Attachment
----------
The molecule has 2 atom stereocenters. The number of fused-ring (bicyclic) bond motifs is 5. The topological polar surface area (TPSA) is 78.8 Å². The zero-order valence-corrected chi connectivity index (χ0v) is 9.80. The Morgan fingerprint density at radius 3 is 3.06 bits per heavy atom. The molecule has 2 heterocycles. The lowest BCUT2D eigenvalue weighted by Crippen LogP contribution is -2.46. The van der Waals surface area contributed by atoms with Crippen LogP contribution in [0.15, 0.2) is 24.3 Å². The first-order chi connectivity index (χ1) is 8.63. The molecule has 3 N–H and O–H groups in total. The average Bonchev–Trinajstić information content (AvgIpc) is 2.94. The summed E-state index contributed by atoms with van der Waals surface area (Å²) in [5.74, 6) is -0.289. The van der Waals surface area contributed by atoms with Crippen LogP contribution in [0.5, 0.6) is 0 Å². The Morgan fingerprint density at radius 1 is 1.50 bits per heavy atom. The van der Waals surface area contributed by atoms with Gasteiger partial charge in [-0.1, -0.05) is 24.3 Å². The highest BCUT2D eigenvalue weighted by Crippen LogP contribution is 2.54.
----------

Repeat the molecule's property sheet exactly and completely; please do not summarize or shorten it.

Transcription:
The molecule has 2 atom stereocenters. The number of fused-ring (bicyclic) bond motifs is 5. The topological polar surface area (TPSA) is 78.8 Å². The zero-order valence-corrected chi connectivity index (χ0v) is 9.80. The Morgan fingerprint density at radius 3 is 3.06 bits per heavy atom. The molecule has 2 heterocycles. The lowest BCUT2D eigenvalue weighted by Crippen LogP contribution is -2.46. The van der Waals surface area contributed by atoms with Crippen LogP contribution in [0.15, 0.2) is 24.3 Å². The first-order chi connectivity index (χ1) is 8.63. The molecule has 3 N–H and O–H groups in total. The average Bonchev–Trinajstić information content (AvgIpc) is 2.94. The summed E-state index contributed by atoms with van der Waals surface area (Å²) in [5.74, 6) is -0.289. The van der Waals surface area contributed by atoms with Crippen LogP contribution in [0.5, 0.6) is 0 Å². The Morgan fingerprint density at radius 1 is 1.50 bits per heavy atom. The van der Waals surface area contributed by atoms with Gasteiger partial charge in [-0.1, -0.05) is 24.3 Å². The highest BCUT2D eigenvalue weighted by Crippen LogP contribution is 2.54.